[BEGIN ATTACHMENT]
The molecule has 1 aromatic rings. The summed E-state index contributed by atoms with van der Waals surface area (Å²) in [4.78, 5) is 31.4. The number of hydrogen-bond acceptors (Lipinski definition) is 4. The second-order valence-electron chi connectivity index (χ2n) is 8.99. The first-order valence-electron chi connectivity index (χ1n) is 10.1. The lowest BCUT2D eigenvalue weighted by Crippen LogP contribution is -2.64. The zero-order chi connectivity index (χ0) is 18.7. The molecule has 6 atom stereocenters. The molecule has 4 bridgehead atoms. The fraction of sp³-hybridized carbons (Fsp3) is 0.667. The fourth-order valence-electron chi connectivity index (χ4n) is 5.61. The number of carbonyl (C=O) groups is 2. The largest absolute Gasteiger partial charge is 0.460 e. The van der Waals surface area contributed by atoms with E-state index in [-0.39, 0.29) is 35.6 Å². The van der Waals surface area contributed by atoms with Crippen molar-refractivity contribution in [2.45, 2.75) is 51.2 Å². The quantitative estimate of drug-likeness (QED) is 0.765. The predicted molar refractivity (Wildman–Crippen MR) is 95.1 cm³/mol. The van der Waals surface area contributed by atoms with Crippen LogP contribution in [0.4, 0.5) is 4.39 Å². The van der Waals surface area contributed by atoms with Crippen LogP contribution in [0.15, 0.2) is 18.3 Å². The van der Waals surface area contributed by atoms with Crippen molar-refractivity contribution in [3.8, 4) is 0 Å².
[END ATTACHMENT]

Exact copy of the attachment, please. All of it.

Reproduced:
The molecule has 1 aromatic rings. The summed E-state index contributed by atoms with van der Waals surface area (Å²) in [4.78, 5) is 31.4. The number of hydrogen-bond acceptors (Lipinski definition) is 4. The second-order valence-electron chi connectivity index (χ2n) is 8.99. The first-order valence-electron chi connectivity index (χ1n) is 10.1. The lowest BCUT2D eigenvalue weighted by Crippen LogP contribution is -2.64. The zero-order chi connectivity index (χ0) is 18.7. The molecule has 6 atom stereocenters. The molecule has 4 bridgehead atoms. The fraction of sp³-hybridized carbons (Fsp3) is 0.667. The fourth-order valence-electron chi connectivity index (χ4n) is 5.61. The number of carbonyl (C=O) groups is 2. The largest absolute Gasteiger partial charge is 0.460 e. The van der Waals surface area contributed by atoms with E-state index in [-0.39, 0.29) is 35.6 Å². The van der Waals surface area contributed by atoms with Crippen molar-refractivity contribution in [2.45, 2.75) is 51.2 Å². The quantitative estimate of drug-likeness (QED) is 0.765. The predicted molar refractivity (Wildman–Crippen MR) is 95.1 cm³/mol. The van der Waals surface area contributed by atoms with Crippen LogP contribution in [0.4, 0.5) is 4.39 Å². The van der Waals surface area contributed by atoms with Crippen LogP contribution in [0.15, 0.2) is 18.3 Å². The van der Waals surface area contributed by atoms with Crippen molar-refractivity contribution in [3.8, 4) is 0 Å².